World Famous People
Rajiv Gandhi (August 20, 1944 - May 21, 1991), son of Indira Gandhi, was Prime Minister of India from his mother's death on October 31, 1984 until his resignation on December 2, 1989 following general election defeat.
Initially preferring his career as an airline pilot, Rajiv was reluctant to enter politics until six months after the death in an air crash of his younger brother Sanjay, who had been seen as being groomed for the leadership of the governing Indian National Congress Party.
Elected for Sanjay's Lok Sabha (parliamentary) constituency of Amethi in Uttar Pradesh state in February 1981, Rajiv was chosen as prime minister by the party leadership within hours of his mother's assassination by two of her Sikh bodyguards. Some accused him of instigating the anti-Sikh riots which, over a period of a few days, ended in the death of around 10,000 Sikhs. Commenting on the genocide, he said, "'When a giant tree falls, the earth below shakes". Two months later he won a landslide general election on the wave of popular sympathy surrounding Indira's death.
During his tenure as Prime Minister of India, he brought a certain dynamism to the premiership, which had always been occupied by older people. He was instrumental in greatly improving ties with the former USSR and is credited with promoting the introduction of computers to India.
But his government became mired in the early stages of the protracted multi-million dollar Bofors scandal which involved alleged payoffs by the Swedish Bofors arms company through the Italian businessman and Gandhi family associate Ottavio Quattrocchi in return for Indian contracts. The controversy contributed to the defeat of the Congress in the November 1989 elections.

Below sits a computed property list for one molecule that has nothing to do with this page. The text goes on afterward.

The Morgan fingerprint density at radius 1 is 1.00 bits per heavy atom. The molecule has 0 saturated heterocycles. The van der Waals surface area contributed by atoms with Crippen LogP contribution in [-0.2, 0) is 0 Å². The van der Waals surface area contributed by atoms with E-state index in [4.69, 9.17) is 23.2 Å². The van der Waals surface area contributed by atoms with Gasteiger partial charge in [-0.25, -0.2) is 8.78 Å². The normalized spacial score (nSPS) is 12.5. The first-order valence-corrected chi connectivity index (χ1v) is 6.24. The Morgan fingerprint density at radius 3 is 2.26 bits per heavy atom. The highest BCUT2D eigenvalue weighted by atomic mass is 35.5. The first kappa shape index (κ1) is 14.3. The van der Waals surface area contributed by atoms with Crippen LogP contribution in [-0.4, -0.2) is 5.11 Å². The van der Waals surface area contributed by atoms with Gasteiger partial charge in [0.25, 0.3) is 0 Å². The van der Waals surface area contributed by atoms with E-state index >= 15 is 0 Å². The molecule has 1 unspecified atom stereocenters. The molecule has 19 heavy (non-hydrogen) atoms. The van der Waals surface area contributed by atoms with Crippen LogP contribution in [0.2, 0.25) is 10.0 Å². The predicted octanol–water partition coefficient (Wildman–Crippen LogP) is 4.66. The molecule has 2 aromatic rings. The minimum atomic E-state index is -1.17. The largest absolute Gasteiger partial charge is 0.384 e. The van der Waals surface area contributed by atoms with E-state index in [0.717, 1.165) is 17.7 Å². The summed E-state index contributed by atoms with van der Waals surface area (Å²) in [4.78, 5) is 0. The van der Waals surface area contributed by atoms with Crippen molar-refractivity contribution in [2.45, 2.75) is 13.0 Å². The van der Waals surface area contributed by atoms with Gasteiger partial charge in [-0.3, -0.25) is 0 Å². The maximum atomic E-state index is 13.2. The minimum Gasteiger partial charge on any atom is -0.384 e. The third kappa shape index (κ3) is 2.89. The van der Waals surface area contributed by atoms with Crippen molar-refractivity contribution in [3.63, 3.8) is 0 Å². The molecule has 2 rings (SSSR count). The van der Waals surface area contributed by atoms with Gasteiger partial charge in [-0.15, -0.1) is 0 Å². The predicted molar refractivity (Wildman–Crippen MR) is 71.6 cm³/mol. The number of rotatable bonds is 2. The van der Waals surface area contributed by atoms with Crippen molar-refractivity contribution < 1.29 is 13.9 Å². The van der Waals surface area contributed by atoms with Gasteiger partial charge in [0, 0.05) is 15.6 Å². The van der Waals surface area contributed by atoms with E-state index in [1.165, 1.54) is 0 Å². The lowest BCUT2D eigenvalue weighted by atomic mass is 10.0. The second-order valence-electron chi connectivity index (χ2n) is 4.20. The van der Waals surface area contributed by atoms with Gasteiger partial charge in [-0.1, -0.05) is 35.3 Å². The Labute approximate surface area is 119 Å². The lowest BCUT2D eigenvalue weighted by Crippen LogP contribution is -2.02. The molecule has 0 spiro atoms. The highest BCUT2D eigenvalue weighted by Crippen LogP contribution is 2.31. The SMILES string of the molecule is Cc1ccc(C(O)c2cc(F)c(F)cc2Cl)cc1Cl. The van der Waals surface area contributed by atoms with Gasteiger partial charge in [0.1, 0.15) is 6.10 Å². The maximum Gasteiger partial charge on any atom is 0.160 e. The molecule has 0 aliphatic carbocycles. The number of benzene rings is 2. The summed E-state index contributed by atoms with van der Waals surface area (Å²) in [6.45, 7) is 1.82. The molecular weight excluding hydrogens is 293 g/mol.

Gandhi was killed while campaigning in Tamil Nadu for upcoming parliamentary elections by the suicide bomber Thenmuli Rajaratnam A.K.A Dhanu. In 1998 an Indian court convicted 26 people in the conspiracy to assassinate Gandhi. The conspirators, who consisted of Tamil militants from Sri Lanka and their Indian allies, had sought to stop Gandhi from getting elected in the then upcoming elections to stop him from sending Indian troops into Sri Lanka like the Indian troops he had sent to Sri Lanka in 1987 to help enforce a peace accord. The troops had ended up fighting the Tamil separatist guerrillas and harassing many Tamils.
His death brought the ailing Congress Party back into power in the 1991 general election on a similar wave of feeling as had followed his mother's killing.
He is survived by his wife Sonia and two children, Rahul and Priyanka. In 1998 Sonia Gandhi became the leader of the Congress Party, which won in the 2004 elections.